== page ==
April is Autism Awareness Month! Over the past couple of years, the general discourse surrounding autism has grown and developed to the point that it is becoming more widely accepted. People who previously would have dismissed symptoms are embracing their experiences and bringing empowerment to what it means to be autistic. This widespread acceptance has led to exploration and thus, many questions. In this blog, I’ll attempt to address two of those questions: what does it mean to be autistic, and what do we do after diagnosis?
Autism is characterized by two domains: impairments in social interaction, and repetitive and restricted behaviors. What does that mean? Impairments in socialization can mean an inability to determine emotion based on facial expressions, struggling to imagine oneself in another’s experience, and restriction in theory of mind – meaning a lower ability to determine others’ intentions and subsequently predict their behavior. Repetitive behaviors may present as rocking back and forth or repeating or echoing words; restricted behaviors can include full engrossment into activities and interests to the point of disrupting daily life, or can be an inability to see multiple sides of an argument. Restricted and repetitive behaviors can change over time, depending on the person’s developmental stage. In layman’s terms, an individual may not engage in the same behavior they did as a kid in adulthood, and may even change to reflect what is more socially acceptable.
As Autism disorder exists on a spectrum, behaviors that fall into these two domains may differ in presentation and intensity. An individual may function well in social settings, but struggle to cope with unpleasant noises, lights, and movement in their environment. Others may thrive in a well-structured environment and be able to focus on one task for hours, but feel unable to handle changes in their routine. Mental health providers take into account a client’s current functioning strengths and challenges, and collaborate with the client and their family on treatment goals.
It is important to note here that treatment only addresses experiences that are harmful or distressing to the individual. If a client comes in with a special interest that their peers don’t understand, the goal would not be to reduce engagement in the interest, but rather to improve socialization skills to facilitate communication with peers. Not all traits or experiences of autism require treatment, and many people may find they can use their own coping skills to manage their experience. When an autistic person does seek out treatment, we have several considerations we take in the therapy room. What are the client’s sensory needs? Where are the challenges, and where are the strengths? Most importantly, what does the client feel they need?
Two main avenues of treatment include traditional therapy and ABA, or applied behavioral analysis. Applied behavioral analysis is a common therapy used with autistic children to encourage development of functional skills, and encourage wanted behaviors. Positive behavioral and support therapy provides an empowering environment for clients to learn and grow. Pivotal response training takes place in the client’s usual environment and can focus on the client’s strengths. When working with autistic adults it is imperative – while taking an individualized treatment approach – to leverage the client’s strengths and provide clear steps in developing new skills.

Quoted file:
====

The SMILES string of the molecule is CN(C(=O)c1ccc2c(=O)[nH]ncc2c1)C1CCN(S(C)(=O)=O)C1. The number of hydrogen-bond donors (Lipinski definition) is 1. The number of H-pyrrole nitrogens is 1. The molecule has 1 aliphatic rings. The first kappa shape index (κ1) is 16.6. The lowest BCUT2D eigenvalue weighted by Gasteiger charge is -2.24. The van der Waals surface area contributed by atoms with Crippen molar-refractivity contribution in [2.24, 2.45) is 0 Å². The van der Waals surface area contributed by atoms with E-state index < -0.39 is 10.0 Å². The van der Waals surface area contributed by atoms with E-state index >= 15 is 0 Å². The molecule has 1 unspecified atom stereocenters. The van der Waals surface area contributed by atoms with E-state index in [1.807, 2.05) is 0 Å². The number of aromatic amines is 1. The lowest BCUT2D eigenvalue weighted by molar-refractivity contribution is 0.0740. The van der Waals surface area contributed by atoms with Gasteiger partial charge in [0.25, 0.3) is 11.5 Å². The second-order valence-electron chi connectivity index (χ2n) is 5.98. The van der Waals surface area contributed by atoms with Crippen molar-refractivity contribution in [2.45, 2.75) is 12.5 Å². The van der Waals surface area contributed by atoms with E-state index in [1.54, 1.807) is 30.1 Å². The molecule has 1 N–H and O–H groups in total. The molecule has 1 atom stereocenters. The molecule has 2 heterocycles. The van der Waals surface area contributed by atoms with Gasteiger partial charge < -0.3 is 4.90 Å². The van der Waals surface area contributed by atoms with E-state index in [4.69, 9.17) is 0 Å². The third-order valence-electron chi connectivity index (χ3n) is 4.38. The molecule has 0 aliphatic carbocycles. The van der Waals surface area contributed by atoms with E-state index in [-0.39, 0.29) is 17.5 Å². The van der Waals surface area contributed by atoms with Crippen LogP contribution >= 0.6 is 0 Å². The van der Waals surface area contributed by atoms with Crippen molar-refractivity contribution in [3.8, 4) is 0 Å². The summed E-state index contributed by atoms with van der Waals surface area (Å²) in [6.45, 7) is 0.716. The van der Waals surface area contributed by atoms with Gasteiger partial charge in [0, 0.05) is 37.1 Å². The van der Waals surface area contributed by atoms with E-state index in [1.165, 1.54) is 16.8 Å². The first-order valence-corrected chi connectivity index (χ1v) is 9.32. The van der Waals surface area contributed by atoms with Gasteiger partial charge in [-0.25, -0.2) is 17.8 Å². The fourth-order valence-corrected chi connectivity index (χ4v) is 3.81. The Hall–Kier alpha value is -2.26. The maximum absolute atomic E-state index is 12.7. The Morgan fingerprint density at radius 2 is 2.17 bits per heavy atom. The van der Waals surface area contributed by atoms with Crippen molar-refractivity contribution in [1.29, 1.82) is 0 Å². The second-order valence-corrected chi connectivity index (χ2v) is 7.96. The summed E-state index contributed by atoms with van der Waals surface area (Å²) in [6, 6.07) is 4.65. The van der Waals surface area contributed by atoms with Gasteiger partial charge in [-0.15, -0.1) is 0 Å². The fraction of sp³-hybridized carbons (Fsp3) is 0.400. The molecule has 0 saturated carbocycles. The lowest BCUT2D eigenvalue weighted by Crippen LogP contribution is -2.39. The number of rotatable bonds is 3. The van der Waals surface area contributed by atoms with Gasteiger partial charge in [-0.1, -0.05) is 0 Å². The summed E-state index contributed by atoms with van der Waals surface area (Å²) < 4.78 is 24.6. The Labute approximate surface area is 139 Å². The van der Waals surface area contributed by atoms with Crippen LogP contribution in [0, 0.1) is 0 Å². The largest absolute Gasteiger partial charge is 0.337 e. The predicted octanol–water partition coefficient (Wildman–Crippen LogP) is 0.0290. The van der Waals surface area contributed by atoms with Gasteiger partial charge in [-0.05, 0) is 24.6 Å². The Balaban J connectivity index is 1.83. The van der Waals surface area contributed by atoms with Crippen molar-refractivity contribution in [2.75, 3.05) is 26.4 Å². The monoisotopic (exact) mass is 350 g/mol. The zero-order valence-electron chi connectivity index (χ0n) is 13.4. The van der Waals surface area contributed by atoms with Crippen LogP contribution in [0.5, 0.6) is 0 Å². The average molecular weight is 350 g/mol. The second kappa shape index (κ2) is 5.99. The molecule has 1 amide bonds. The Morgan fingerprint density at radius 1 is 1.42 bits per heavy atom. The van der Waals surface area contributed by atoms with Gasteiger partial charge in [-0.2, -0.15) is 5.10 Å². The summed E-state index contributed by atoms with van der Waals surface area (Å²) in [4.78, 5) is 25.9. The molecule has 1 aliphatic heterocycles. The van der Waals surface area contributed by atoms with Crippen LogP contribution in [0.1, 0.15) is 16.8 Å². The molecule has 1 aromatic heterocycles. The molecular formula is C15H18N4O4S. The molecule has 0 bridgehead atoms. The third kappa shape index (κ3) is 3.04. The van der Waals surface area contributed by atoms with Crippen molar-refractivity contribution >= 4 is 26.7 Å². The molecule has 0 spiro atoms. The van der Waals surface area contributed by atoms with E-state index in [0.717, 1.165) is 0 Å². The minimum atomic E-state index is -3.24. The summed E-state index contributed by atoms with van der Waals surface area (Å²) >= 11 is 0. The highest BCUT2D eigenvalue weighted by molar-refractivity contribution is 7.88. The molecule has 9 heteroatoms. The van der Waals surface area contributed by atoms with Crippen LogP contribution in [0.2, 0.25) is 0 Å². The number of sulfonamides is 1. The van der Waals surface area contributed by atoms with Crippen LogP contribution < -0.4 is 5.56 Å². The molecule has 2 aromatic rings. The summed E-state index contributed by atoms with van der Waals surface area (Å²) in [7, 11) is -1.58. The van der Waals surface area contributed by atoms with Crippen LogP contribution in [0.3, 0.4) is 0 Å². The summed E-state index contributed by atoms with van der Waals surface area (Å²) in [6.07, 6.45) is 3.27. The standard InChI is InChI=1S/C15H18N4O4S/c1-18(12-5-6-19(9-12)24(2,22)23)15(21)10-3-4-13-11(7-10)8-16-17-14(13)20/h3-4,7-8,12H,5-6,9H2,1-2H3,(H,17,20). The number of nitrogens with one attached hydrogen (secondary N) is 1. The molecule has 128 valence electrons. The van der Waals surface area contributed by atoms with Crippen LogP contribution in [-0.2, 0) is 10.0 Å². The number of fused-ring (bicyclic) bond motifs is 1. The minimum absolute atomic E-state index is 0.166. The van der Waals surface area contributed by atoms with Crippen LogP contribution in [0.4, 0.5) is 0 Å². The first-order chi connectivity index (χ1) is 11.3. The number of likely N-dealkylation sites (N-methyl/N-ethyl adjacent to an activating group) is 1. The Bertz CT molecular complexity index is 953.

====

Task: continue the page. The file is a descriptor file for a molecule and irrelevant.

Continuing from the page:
Traditional therapy, often cognitive behavioral therapy (CBT), can be helpful for Autistic clients in recognizing the connection between thoughts, emotions, and behaviors. CBT is a flexible treatment approach that attunes to the individual client’s needs and strengths.
This does depend on the client’s level of functioning and readiness for change. If a client’s limitations in functioning affect their ability to emotionally process their experience, traditional therapy would not be a good fit for them. During assessment, clinicians can determine if behavioral or traditional therapy suits the client, and include the client in the treatment decision process when appropriate.
Undiagnosed adults present a unique challenge, as they have been able to move through life in a way that others do not perceive the individual’s struggle. They may be labeled as socially awkward or anxious, weird, or nerdy. They may grow up thinking something is wrong with them, unable to determine how best to get help. In the therapy room, we first address the insecurities and fears that have arisen as a result of going undiagnosed for so long. Likely the coping mechanisms that have carried them this far have reached the end of their usefulness – work in the therapy room may then look like building skills that have gone unhoned or never have developed in the first place.
Ultimately, it is important to note that autism is not an illness, nor does it mean that something is wrong with a person. It is a difference in cognitive structures, a difference in experiencing the world.
When considering yours or a loved one’s treatment, it is important to consider the ability and readiness of the potential client. What are daily functioning levels, and what does the client need to accomplish their goals? If the client struggles with areas such as social and facial cues, treatment would then focus on skills and behavior training. If the client struggles mainly with anxiety and low self-esteem, the mental health care provider may recommend traditional talk therapy.
Ultimately, you as the client know what you need best. Look for a mental health provider that will center your experience and needs. At Milestones, we can provide mental health therapy for individuals seeking help with social skills, communication, and emotional processing. If you are interested in services, give Milestones a call at (443) 574-4295.
Meghan Powers, LGPC